What teenagers do on the internet: an insider's guide

One 17-year-old explains why teenagers are glued to their phones and how teachers can support them to stay safe online

Felix Murray

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In the past 10 years, internet usage has boomed. I recently read that average daily screen time has risen, since 1995, from three hours to up to eight hours for boys aged 13-16, and only half an hour less for girls. 

While I can personally see that these figures seem a lot to most adults, I don’t think they are far-fetched — especially during weekends or holidays. After all, we have our phones on us all the time and if you are a gamer, the hours can quite easily rack up.

Most parents ask what on earth we spend so much time on our phones doing. This is an easy question to answer, because there's so much to see and do online.

On a typical day, you spend most of your time simply checking social media apps like Snapchat, Facebook, Facebook Messenger and Instagram: browsing, sharing posts, taking pictures of things, chatting to friends and seeing what is going on in the world. An app like Snapchat has embraced almost all of these elements. Many mainstream news channels have their own section on Snapchat to broadcast current events, popular culture, style and fashion advice, sports news and general entertainment.

In the past, my generation would have got their news updates from the television or radio but now there’s no need – it is streamed to us. We don’t even have to look for it, it just pings through on our screens and updates as the story progresses.

Addicted to devices?

This is good in one way because it means that the younger generation are much more engaged with current affairs and politics. The downside is that there is definitely a marketing angle to it. The way the information is laid out leads you to browse from one thing to another, with pop-ups constantly enticing you to click through to something else that looks interesting. It is no wonder that teenagers spend as long on screens; you never get bored. 

Most teenagers would deny that they are addicted to their devices, but I'm not so sure. Just watch someone struggling with connectivity when there is a poor wi-fi signal — frustrated, bored, anxious, and jumpy would probably sum them up. I particularly find myself getting irritated when the wi-fi connection is poor, none of my messages will send, and I can’t connect.

Phone addiction is certainly something to take seriously and I think it is far more common than is immediately obvious. A good way of monitoring your usage is to download an app that tells you the time spent on your phone or device – at the end of the day, it will give you a total usage time, along with a breakdown of how much time was spent on various apps. Sometimes it is really shocking to see what we might think is only five minutes here and there throughout the day collected into hours and hours spent looking at our screens.  

One of the most addictive qualities of social media is the way it allows you to portray and get approval for what is, in essence, an edited, more interesting version of your life. You can stream a whole photo library to make it look like you are always doing fun, exciting things and get lots of likes from other people. In reality, everyone’s life has mundane, boring moments, unproductive days, cancelled social plans and just generally times where everything seems to be going wrong. I would say the fact that you only see what other people want you to see is at the root of a lot of social media-related issues.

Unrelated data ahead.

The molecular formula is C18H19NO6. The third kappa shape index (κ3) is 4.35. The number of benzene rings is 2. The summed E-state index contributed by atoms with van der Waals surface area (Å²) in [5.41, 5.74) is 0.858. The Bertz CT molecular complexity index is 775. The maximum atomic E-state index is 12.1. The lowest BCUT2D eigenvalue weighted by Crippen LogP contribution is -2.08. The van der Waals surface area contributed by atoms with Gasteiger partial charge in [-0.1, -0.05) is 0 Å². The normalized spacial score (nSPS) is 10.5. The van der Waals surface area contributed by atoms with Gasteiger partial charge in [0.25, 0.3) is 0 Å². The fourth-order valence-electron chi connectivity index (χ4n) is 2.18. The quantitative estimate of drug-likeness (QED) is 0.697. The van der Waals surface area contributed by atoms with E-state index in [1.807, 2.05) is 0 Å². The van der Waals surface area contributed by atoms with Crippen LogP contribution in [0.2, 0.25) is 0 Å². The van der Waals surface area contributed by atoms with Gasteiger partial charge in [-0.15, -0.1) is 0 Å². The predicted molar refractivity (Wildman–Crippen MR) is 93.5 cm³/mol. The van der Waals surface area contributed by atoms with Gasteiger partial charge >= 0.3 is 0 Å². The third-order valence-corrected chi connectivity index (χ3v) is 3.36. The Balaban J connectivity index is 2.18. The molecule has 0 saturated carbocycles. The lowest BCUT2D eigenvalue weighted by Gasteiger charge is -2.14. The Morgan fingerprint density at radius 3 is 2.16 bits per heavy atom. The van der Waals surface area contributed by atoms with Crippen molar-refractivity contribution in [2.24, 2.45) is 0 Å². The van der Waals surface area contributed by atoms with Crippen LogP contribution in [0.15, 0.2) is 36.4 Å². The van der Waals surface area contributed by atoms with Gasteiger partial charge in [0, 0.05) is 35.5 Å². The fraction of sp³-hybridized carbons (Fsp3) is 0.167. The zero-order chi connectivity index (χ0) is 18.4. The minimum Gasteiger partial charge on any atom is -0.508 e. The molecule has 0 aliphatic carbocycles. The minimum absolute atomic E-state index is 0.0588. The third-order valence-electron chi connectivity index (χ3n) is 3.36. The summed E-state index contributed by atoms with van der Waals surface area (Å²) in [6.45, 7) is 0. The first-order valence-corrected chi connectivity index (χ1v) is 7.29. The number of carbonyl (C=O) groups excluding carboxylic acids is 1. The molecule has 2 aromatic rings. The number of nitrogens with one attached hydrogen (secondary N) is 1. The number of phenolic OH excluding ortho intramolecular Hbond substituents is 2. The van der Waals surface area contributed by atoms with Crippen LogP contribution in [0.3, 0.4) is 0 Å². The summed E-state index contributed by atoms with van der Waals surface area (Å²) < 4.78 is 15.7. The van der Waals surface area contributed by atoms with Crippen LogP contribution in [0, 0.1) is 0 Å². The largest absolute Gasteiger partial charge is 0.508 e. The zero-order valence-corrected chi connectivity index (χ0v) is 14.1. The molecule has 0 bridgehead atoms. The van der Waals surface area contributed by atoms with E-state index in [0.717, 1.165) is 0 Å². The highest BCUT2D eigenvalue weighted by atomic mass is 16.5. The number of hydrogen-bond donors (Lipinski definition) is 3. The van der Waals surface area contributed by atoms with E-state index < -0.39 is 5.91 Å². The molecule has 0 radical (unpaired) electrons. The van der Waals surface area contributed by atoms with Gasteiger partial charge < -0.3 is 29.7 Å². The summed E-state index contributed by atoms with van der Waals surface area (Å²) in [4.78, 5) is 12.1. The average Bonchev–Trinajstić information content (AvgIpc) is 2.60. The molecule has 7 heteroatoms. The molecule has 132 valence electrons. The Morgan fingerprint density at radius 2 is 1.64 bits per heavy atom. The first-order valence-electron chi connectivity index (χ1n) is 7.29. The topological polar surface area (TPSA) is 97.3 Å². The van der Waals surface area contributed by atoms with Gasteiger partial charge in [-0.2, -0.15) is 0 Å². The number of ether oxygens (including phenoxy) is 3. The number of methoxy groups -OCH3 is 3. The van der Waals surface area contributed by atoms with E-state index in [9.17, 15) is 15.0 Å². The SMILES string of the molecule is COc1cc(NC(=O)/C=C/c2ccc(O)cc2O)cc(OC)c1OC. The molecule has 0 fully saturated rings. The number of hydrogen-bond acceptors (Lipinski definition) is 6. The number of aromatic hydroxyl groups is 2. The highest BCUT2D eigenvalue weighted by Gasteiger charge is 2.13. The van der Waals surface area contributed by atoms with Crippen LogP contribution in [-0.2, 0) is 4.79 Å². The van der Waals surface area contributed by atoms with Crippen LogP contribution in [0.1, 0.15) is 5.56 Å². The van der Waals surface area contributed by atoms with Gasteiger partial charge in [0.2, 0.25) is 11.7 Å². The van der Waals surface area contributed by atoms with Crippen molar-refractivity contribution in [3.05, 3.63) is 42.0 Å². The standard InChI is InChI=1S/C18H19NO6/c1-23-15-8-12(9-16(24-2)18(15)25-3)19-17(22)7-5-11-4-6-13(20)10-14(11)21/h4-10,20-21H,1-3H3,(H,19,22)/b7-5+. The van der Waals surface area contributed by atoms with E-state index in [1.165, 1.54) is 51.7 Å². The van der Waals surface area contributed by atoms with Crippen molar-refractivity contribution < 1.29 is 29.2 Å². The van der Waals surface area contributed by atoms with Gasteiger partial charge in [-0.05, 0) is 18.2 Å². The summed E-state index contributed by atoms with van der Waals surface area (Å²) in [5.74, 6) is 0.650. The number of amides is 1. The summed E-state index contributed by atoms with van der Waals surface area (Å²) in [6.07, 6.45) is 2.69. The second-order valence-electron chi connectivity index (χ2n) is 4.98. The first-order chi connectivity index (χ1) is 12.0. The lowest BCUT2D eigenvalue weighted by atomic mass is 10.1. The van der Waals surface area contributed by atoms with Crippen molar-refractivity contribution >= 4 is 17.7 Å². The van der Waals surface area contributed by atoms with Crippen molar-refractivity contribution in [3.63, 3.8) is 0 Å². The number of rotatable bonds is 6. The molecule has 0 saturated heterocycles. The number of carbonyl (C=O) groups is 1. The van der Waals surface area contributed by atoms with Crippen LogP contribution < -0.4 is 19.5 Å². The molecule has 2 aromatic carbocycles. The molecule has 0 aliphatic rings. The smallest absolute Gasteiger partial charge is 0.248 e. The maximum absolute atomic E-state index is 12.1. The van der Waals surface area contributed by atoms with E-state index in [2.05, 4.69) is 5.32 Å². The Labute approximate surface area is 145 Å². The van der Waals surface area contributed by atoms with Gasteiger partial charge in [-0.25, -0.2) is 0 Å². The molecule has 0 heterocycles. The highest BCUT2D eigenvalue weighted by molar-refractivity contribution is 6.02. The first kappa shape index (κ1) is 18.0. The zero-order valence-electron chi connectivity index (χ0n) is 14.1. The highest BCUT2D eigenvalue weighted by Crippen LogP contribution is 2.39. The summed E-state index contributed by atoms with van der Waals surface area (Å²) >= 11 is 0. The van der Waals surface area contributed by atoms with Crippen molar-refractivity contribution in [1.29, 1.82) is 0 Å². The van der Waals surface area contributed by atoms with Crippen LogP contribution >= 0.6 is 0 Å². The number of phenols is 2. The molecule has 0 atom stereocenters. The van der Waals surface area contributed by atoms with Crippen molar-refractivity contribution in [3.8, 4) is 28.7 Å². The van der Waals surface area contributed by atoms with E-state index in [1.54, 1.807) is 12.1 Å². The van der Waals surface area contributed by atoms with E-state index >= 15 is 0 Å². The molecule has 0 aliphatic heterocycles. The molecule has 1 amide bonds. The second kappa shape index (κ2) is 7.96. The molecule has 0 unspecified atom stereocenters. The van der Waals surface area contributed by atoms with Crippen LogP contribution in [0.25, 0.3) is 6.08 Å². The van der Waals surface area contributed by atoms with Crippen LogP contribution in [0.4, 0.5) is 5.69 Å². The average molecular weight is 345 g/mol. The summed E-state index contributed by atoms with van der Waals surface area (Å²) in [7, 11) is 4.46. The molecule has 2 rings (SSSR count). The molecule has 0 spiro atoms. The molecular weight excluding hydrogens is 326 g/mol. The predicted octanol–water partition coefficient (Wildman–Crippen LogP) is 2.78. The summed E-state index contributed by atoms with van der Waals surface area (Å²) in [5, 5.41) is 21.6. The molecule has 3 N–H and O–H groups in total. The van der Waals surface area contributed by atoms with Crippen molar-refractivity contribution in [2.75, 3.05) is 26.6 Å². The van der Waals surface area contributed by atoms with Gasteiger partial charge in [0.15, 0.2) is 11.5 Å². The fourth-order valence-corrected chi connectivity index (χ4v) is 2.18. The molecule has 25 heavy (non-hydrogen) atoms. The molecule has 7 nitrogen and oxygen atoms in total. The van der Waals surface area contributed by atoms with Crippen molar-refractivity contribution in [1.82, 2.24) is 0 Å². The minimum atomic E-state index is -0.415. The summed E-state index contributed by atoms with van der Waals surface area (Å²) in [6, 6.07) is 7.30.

Let teens make their own decisions

Another commonly reported problem is sexting. Sexting is a difficult one for parents to manage because it’s hard to create a catch-all definition. Many teens feel that low-level flirtatious and suggestive messages are so normal and accepted nowadays that it is unhelpful to include these under the umbrella term of "sexting".  I think that the way forward in this area is to continue to make teenagers aware of their potential vulnerability through the internet, and allow them to come to conclusions of their own rather than forcing these upon them.  

A lot of adults are scared of what their teenagers are doing online even though they have no idea of what this is most of the time. Parents and teachers struggle with how to police online behaviour and, in many ways, discussions about this issue are not dissimilar to debates about drugs. Simply saying “just say no” and “don’t do it” will have almost the opposite effect on teenagers, whose brains are in a stage of development, which means they are more likely to act on impulse and want to rebel. But providing teenagers with information to help them to see the bigger picture and make their own decisions tends to work a lot better, in my opinion.

We hear a lot of negative things about teenagers being online. Of course, there are risks and dangers, but we cannot forget that we have an incredible world at our fingertips. We are connected and able to communicate with a global community. Technology is offering our generation countless possibilities, which is tremendously exhilarating.

Felix Murray is a sixth-form student and digital ambassador at Hampton School in Middlesex

Hampton School will hold a CPD conference entitled "Digital Wellbeing: protecting pupils online" tomorrow, Friday 9 June

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Felix Murray

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